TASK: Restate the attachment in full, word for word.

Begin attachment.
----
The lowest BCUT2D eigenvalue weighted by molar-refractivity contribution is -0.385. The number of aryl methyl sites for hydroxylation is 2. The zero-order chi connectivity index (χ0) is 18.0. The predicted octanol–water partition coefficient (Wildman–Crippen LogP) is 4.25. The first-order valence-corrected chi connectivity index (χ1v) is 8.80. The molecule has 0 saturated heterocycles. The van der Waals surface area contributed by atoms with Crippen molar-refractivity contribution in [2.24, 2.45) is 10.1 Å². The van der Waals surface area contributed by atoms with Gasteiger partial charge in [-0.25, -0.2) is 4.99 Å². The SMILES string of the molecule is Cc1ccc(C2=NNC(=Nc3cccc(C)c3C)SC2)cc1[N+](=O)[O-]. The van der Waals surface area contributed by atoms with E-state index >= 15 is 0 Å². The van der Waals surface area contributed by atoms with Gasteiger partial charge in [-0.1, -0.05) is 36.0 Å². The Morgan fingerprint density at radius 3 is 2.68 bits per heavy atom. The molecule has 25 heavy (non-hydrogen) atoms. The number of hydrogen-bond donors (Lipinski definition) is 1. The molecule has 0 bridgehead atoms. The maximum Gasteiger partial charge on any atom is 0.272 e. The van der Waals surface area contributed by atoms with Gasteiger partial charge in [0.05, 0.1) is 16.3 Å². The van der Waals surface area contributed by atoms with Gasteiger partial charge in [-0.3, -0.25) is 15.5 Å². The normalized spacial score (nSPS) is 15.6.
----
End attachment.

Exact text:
The lowest BCUT2D eigenvalue weighted by molar-refractivity contribution is -0.385. The number of aryl methyl sites for hydroxylation is 2. The zero-order chi connectivity index (χ0) is 18.0. The predicted octanol–water partition coefficient (Wildman–Crippen LogP) is 4.25. The first-order valence-corrected chi connectivity index (χ1v) is 8.80. The molecule has 0 saturated heterocycles. The van der Waals surface area contributed by atoms with Crippen molar-refractivity contribution in [2.24, 2.45) is 10.1 Å². The van der Waals surface area contributed by atoms with Gasteiger partial charge in [-0.25, -0.2) is 4.99 Å². The SMILES string of the molecule is Cc1ccc(C2=NNC(=Nc3cccc(C)c3C)SC2)cc1[N+](=O)[O-]. The van der Waals surface area contributed by atoms with E-state index >= 15 is 0 Å². The van der Waals surface area contributed by atoms with Gasteiger partial charge in [-0.1, -0.05) is 36.0 Å². The Morgan fingerprint density at radius 3 is 2.68 bits per heavy atom. The molecule has 25 heavy (non-hydrogen) atoms. The number of hydrogen-bond donors (Lipinski definition) is 1. The molecule has 0 bridgehead atoms. The maximum Gasteiger partial charge on any atom is 0.272 e. The van der Waals surface area contributed by atoms with Gasteiger partial charge in [0.05, 0.1) is 16.3 Å². The van der Waals surface area contributed by atoms with Gasteiger partial charge in [-0.3, -0.25) is 15.5 Å². The normalized spacial score (nSPS) is 15.6.